On February 1st, the EEOC announced it would begin requiring employers to submit information on employee wages and work hours broken down by gender, race and EEO-1 category as part of its annual EEO-1 reporting process.  For the first time, the EEOC (and the OFCCP) will have nationwide data on employee pay to help identify employers who may be unwittingly contributing to the wage gap by paying women less than men for the same type of work without a legitimate business reason for doing so, or by steering women into lower paying positions.  There is no doubt this will lead to an increase in class-based investigations by EEOC under Title VII and the Equal Pay Act.

But the EEOC is not the only one looking closely at equal pay issues. Indeed, the EEOC’s announcement comes at a time when the nation is experiencing a heightened awareness of equal pay issues.  National celebrities like Patricia Arquette are speaking out on the issue sparking a public debate across social media – when Twitter is afire with equal pay discussions, it is safe to call it a national conversation.

The private plaintiffs’ bar has also been paying attention to compensation issues, as the federal government and some states has implemented new rules making it easier to establish claims of pay discrimination. The strictest of these new laws, California’s Fair Pay Act, took effect on January 1.  Under this Act, employees in California are no longer required to show they were paid less than a member of the opposite sex for “equal” work in the same establishment – they can now make a prima facie case under state law based on colleagues doing “substantially similar” work, regardless of location.

New York also amended its equal pay laws in January, making it easier for employees in that state to sue their employers for pay discrimination.   In several other states, changes to equal pay laws have recently been enacted or are currently being considered, including Connecticut, Colorado,  Delaware, Illinois, Massachusetts, North Dakota, Oregon, and Washington.

Adding fuel to the fire of employee awareness, many of these new laws include “pay transparency” requirements that make it unlawful to take adverse action against employees for asking about or talking with colleagues about compensation.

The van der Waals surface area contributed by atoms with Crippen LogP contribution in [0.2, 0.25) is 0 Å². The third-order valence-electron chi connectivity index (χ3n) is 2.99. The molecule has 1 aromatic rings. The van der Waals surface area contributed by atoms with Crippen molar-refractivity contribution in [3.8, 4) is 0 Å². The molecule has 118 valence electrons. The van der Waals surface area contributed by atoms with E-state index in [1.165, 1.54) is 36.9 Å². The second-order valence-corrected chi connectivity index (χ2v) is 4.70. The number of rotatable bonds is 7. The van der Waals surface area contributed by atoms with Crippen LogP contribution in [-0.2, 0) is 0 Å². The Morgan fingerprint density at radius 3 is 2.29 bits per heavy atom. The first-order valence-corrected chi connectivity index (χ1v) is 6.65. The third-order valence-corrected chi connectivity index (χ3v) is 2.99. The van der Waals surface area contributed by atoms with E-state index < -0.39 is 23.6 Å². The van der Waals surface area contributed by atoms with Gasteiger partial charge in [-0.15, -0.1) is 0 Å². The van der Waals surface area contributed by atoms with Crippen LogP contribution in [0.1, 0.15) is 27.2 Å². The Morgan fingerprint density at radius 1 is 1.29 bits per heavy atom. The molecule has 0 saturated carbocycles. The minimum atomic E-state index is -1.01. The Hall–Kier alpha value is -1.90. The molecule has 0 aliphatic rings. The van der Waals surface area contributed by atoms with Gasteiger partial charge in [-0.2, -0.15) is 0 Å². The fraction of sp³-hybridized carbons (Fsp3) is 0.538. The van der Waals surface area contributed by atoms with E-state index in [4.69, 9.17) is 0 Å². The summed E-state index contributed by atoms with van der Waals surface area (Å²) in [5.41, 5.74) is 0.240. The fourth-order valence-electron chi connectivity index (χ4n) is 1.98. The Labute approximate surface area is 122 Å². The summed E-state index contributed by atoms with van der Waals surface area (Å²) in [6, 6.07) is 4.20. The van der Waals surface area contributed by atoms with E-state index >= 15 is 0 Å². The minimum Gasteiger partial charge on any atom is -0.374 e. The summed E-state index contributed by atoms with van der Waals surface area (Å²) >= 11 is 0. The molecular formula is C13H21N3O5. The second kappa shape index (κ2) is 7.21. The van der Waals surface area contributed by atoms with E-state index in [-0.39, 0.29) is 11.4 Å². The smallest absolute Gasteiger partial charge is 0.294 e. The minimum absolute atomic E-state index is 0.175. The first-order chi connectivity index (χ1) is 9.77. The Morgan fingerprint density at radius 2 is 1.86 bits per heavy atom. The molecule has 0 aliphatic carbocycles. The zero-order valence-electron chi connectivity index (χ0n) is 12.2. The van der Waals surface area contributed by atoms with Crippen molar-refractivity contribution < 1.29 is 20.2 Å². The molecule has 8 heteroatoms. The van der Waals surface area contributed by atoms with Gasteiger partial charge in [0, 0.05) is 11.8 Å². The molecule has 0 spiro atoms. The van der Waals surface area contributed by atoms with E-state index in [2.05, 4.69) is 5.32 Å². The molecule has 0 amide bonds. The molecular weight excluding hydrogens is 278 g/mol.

The increased attention to equal pay has already resulted in an uptick in complaints filed by private class-action plaintiffs’ law firms. In many cases, pay discrimination may be an attractive “tack on” claim for plaintiffs to include in a complaint alleging another type of discrimination, or even in a class or collective wage-and-hour action.

One thing that makes pay claims particularly attractive for plaintiffs is the availability of data. All employers are required to keep copious pay records.  To a private plaintiff law firm, for every one person who walks in the door alleging pay discrimination, there may be dozens or even hundreds of other potential clients identifiable in the employer’s data.

The EEOC may have just made the task of finding those other potential claims easier. Now that (it appears) employers will be required by EEOC to prepare annual reports on employee pay, they should anticipate private plaintiffs’ lawyers will be seeking to obtain copies of those reports and analyzing them for class-based claims of pay discrimination.

So, What Should Employers Do Now?

In the wake of the increased enforcement of equal pay laws on both the federal and state level, all employers should be reviewing their pay policies and practices to ensure they comply with current law and are not creating risk for the company.

Employers should also periodically analyze their pay data with the help of qualified statisticians or other experts. Moreover, it is now more important than ever that these analyses be conducted under the attorney-client privilege – the EEOC and private plaintiffs’ lawyers are going to ask for copies of pay analyses, and there is nothing worse than having the results of your own analysis used against you.